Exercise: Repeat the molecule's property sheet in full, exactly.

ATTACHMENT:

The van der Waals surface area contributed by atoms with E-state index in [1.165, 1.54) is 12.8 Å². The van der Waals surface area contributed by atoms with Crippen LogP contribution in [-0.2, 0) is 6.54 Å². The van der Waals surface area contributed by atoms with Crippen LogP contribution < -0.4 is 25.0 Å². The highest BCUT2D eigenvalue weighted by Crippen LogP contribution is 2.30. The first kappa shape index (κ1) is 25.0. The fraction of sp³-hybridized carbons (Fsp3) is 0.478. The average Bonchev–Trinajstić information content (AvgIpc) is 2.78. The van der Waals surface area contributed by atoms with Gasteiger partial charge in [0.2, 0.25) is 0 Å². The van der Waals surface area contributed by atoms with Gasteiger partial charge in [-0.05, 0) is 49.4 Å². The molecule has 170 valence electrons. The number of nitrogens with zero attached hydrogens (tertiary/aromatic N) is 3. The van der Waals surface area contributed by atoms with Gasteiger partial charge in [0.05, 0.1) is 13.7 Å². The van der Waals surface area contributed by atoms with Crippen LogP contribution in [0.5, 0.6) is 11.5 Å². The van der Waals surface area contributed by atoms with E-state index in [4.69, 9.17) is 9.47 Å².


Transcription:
The van der Waals surface area contributed by atoms with E-state index in [1.165, 1.54) is 12.8 Å². The van der Waals surface area contributed by atoms with Crippen LogP contribution in [-0.2, 0) is 6.54 Å². The van der Waals surface area contributed by atoms with Crippen LogP contribution < -0.4 is 25.0 Å². The highest BCUT2D eigenvalue weighted by Crippen LogP contribution is 2.30. The first kappa shape index (κ1) is 25.0. The fraction of sp³-hybridized carbons (Fsp3) is 0.478. The average Bonchev–Trinajstić information content (AvgIpc) is 2.78. The van der Waals surface area contributed by atoms with Gasteiger partial charge in [0.2, 0.25) is 0 Å². The van der Waals surface area contributed by atoms with Gasteiger partial charge in [-0.05, 0) is 49.4 Å². The molecule has 170 valence electrons. The number of nitrogens with zero attached hydrogens (tertiary/aromatic N) is 3. The van der Waals surface area contributed by atoms with Gasteiger partial charge in [0.05, 0.1) is 13.7 Å². The van der Waals surface area contributed by atoms with Crippen LogP contribution in [0.5, 0.6) is 11.5 Å². The van der Waals surface area contributed by atoms with E-state index in [4.69, 9.17) is 9.47 Å².